Brooklyn Colbert (11) was the apple of his parents’ eyes, but their whole worlds crumbled when Brooklyn was stabbed and beaten to death by his half uncle, Paddy Dillon, in 2019.
Brooklyn’s mother, Sonia Aylmer, said Section 252 of the Childrens Act 2001, which had prevented her from naming her beloved murdered son for the past eight months, served to only compound her grief.
Despite a change in the law last week, allowing children to be named in such circumstances, reporting restrictions in Brooklyn’s case had remained in place until they were lifted this morning at the Central Criminal Court, following an application by RTÉ.
“It was like I lost Brooklyn all over again, not being able to speak his name. In fact, it was like he never existed. Why should Brooklyn be hidden from the world? There was so much in my little boy, why should he not be remembered?” Ms Aylmer said.
Patrick Dillon admitted stabbing Brooklyn 27 times, and striking him with a hammer.
Dillon, (28), from Moyross, Limerick, was sentenced last February to the mandatory term of life in prison after he pleaded guilty to murder.
Ms Aylmer said it was “difficult enough” attending last February’s sentencing hearing, and reading out a victim impact statement, however she added, learning she would not be able to identify Brooklyn after Dillon was jailed, was hard to swallow: “That was a big shock and a big disappointment and since that day I was fighting to change that law.”
Ms Aylmer said she felt the court gagging order which prevented her speaking publicly about her “beautiful boy”, served only to protect Patrick Dillon.
She said, in her opinion, the order did nothing to protect her dead son: “It put a lot of anger in me, and I felt disappointment in the justice system. I felt no support and I felt everything was going in Paddy Dillon’s favour, and that he was the only one being protected.”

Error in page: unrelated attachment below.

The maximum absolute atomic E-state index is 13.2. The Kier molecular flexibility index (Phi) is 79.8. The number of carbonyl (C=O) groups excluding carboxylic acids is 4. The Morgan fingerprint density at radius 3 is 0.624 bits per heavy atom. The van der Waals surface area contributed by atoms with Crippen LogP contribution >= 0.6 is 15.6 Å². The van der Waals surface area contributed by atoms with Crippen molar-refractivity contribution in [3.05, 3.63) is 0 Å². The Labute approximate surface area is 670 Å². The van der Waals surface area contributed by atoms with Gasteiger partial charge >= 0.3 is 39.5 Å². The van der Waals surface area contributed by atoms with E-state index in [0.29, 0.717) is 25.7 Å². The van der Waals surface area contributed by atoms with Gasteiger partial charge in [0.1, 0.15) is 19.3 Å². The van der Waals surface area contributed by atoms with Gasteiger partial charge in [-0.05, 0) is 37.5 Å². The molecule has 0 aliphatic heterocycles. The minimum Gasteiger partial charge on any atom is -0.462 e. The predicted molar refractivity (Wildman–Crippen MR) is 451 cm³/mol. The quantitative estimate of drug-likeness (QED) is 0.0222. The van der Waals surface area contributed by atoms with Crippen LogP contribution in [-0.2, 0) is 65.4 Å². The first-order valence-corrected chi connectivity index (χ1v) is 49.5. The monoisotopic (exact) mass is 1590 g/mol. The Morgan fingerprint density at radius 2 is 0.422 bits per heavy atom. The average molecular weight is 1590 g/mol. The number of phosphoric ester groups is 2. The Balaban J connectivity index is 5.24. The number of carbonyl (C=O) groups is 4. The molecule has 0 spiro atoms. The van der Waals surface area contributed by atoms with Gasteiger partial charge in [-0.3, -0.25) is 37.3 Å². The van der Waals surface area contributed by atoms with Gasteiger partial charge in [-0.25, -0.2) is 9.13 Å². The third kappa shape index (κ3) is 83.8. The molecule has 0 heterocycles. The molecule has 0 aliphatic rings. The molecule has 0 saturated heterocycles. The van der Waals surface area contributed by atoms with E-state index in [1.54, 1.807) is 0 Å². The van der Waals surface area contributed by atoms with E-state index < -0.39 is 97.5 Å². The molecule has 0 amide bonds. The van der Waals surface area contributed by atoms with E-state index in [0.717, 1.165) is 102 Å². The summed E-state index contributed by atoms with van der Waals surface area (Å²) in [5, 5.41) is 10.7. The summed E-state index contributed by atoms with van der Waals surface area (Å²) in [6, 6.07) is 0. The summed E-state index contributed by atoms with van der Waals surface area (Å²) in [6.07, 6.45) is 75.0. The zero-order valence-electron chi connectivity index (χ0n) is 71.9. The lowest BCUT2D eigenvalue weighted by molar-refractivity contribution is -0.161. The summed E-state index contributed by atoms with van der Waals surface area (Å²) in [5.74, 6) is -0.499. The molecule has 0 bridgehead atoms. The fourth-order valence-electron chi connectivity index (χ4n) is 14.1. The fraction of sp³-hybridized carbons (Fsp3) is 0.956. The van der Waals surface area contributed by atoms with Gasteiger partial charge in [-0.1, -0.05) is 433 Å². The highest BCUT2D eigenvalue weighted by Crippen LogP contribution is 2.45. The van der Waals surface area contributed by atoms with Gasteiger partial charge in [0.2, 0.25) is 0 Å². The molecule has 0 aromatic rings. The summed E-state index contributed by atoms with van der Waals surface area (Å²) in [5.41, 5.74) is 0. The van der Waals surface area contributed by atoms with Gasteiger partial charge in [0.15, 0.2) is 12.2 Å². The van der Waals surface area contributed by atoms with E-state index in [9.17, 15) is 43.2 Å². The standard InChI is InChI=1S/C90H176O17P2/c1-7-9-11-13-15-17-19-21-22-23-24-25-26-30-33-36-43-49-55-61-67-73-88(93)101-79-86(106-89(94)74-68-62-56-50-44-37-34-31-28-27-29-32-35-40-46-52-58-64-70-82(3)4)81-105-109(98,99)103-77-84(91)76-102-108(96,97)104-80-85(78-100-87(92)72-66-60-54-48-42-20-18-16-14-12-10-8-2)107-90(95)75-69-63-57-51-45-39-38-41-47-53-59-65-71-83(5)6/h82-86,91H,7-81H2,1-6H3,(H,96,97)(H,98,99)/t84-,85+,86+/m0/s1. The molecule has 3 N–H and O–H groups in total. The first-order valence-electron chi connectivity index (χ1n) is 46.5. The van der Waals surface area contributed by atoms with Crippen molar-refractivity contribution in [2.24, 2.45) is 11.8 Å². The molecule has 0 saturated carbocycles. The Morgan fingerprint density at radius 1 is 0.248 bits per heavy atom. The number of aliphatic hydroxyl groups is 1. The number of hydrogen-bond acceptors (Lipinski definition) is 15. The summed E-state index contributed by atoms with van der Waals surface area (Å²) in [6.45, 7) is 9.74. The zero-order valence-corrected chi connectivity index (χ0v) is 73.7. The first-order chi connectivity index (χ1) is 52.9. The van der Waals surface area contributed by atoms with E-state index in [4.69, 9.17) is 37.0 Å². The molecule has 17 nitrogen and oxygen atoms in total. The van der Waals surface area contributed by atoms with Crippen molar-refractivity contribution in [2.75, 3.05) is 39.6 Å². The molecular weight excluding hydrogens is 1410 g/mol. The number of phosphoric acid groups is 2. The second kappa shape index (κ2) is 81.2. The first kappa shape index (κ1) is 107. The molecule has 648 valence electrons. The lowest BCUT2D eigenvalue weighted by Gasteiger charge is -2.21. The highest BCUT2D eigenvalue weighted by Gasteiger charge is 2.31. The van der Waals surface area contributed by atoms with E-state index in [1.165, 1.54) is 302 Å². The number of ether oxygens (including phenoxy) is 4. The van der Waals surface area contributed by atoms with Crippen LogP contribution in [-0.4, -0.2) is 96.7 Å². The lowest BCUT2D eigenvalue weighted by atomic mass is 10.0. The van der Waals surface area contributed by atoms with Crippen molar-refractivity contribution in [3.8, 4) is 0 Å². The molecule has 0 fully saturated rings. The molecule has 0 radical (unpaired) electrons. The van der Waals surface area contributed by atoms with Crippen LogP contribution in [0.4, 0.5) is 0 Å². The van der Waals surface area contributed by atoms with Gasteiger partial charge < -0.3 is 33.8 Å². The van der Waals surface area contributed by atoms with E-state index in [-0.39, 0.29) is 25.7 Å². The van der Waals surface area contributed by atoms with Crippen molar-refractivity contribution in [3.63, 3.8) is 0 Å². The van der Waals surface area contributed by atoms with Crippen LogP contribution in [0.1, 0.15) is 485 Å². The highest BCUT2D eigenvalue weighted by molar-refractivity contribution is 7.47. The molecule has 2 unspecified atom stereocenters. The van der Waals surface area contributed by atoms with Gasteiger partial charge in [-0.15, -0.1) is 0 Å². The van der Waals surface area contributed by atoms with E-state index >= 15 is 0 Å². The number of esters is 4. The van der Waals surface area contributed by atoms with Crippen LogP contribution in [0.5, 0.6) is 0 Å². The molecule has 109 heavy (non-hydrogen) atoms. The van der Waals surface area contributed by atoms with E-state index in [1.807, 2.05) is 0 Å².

“It caused me a lot of stress.”
“When I left the court I wasn’t able to say Brooklyn’s name, or even speak about him. I felt like I had to hide my face as if I had done something wrong, as if I committed a crime.”
Ms Aylmer had campaigned for the amendment to the Children’s Act along with other parents who lost their children in similar circumstances: “There’s lots of parents like me, that are dealing with the same thing, and that were not able to speak about their children, it’s heartbreaking.”
Ms Aylmer said she wanted to speak publicly about Brooklyn in order to “keep his memory alive”.
“I am his voice, and as long as I am alive there is a part of him alive. I want to carry on his legacy, helping people in my situation.”
“Brooklyn was a very placid child, very fun-loving and he would get into mischief, but he was funny, everyone that met him instantly liked him, he just had that aura about him”.
Mother and son shared an incredibly close bond, together they joined a boxing club, participated in the annual Great Limerick Run, enjoyed movie nights in, and attended keep-fit classes together: “We had a beautiful relationship. Brooklyn was also a very good friend, a good neighbour, protective and kind.”
“He really left a lasting impression on everyone he met. He was just full of fun and full of love, full of laughs, you’d always have a belly-laugh everyday with him.”
When she is ready to do so, she plans to organise a support group for families going through and who will go suffer similar loss.
Her “first Christmas without Brooklyn was terribly hard and I had no one to reach out to” but she later found solace in meeting Kathleen Chada, whose husband Sanjeev murdered their two sons Eoghan (10), Ruairi (5), on July 29, 2013.
“That’s why it’s very important for other parents to know there is help out there, and that’s why it’s so important our stories are not anonymised.”
She praised Support After Homicide, a national voluntary group which also wrote to the Minister for Justice, Helen McEntee, to push for the amendment to Section 252 of the Children’s Act, allowing the identification of children murdered in the State.
"God forbid this happens to someone else, I’d like to be bale to talk other parents through what they are going to be facing.“
Her son’s murder two and half years ago is obviously still “very, very hard” to comprehend.
“Somedays I tell myself he is in his Dad’s house or his Nana’s house, because it makes it that bit easier.”
Speaking about Brooklyn publicly is “a huge relief”, she said. “This interview is for Brooklyn. He liked helping people and he loved to see people happy, and he would love that I would be helping people in his memory, he’d be really happy about that.”